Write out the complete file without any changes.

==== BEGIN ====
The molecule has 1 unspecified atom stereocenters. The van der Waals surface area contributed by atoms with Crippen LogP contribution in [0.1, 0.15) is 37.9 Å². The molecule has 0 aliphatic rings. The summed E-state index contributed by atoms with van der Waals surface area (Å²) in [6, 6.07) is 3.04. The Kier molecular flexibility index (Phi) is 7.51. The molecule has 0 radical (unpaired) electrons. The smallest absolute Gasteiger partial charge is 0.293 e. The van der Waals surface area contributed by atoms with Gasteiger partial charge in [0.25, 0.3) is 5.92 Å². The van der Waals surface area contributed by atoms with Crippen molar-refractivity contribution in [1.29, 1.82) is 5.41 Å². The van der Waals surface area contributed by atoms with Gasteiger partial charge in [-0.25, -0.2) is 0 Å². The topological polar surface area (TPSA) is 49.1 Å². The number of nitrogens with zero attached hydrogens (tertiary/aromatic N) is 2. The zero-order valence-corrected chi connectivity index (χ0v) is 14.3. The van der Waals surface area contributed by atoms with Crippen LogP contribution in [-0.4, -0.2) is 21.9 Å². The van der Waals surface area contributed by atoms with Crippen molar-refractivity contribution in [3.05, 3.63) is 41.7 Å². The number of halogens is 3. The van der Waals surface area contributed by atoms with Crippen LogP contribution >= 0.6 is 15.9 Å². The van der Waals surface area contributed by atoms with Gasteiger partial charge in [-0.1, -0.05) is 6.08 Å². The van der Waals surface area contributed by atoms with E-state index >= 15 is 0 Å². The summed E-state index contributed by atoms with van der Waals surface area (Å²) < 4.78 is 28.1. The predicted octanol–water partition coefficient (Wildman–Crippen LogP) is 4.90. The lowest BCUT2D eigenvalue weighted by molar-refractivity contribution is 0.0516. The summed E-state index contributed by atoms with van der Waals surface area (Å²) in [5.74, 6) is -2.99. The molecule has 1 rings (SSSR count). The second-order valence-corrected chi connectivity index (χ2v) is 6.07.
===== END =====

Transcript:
The molecule has 1 unspecified atom stereocenters. The van der Waals surface area contributed by atoms with Crippen LogP contribution in [0.1, 0.15) is 37.9 Å². The molecule has 0 aliphatic rings. The summed E-state index contributed by atoms with van der Waals surface area (Å²) in [6, 6.07) is 3.04. The Kier molecular flexibility index (Phi) is 7.51. The molecule has 0 radical (unpaired) electrons. The smallest absolute Gasteiger partial charge is 0.293 e. The van der Waals surface area contributed by atoms with Gasteiger partial charge in [0.25, 0.3) is 5.92 Å². The van der Waals surface area contributed by atoms with Crippen molar-refractivity contribution in [1.29, 1.82) is 5.41 Å². The van der Waals surface area contributed by atoms with Gasteiger partial charge in [-0.25, -0.2) is 0 Å². The topological polar surface area (TPSA) is 49.1 Å². The number of nitrogens with zero attached hydrogens (tertiary/aromatic N) is 2. The zero-order valence-corrected chi connectivity index (χ0v) is 14.3. The van der Waals surface area contributed by atoms with Crippen LogP contribution in [-0.4, -0.2) is 21.9 Å². The van der Waals surface area contributed by atoms with Crippen molar-refractivity contribution in [3.05, 3.63) is 41.7 Å². The number of halogens is 3. The van der Waals surface area contributed by atoms with Crippen LogP contribution >= 0.6 is 15.9 Å². The van der Waals surface area contributed by atoms with Gasteiger partial charge in [-0.1, -0.05) is 6.08 Å². The van der Waals surface area contributed by atoms with E-state index >= 15 is 0 Å². The summed E-state index contributed by atoms with van der Waals surface area (Å²) < 4.78 is 28.1. The predicted octanol–water partition coefficient (Wildman–Crippen LogP) is 4.90. The lowest BCUT2D eigenvalue weighted by molar-refractivity contribution is 0.0516. The summed E-state index contributed by atoms with van der Waals surface area (Å²) in [5.74, 6) is -2.99. The molecule has 1 rings (SSSR count). The second-order valence-corrected chi connectivity index (χ2v) is 6.07.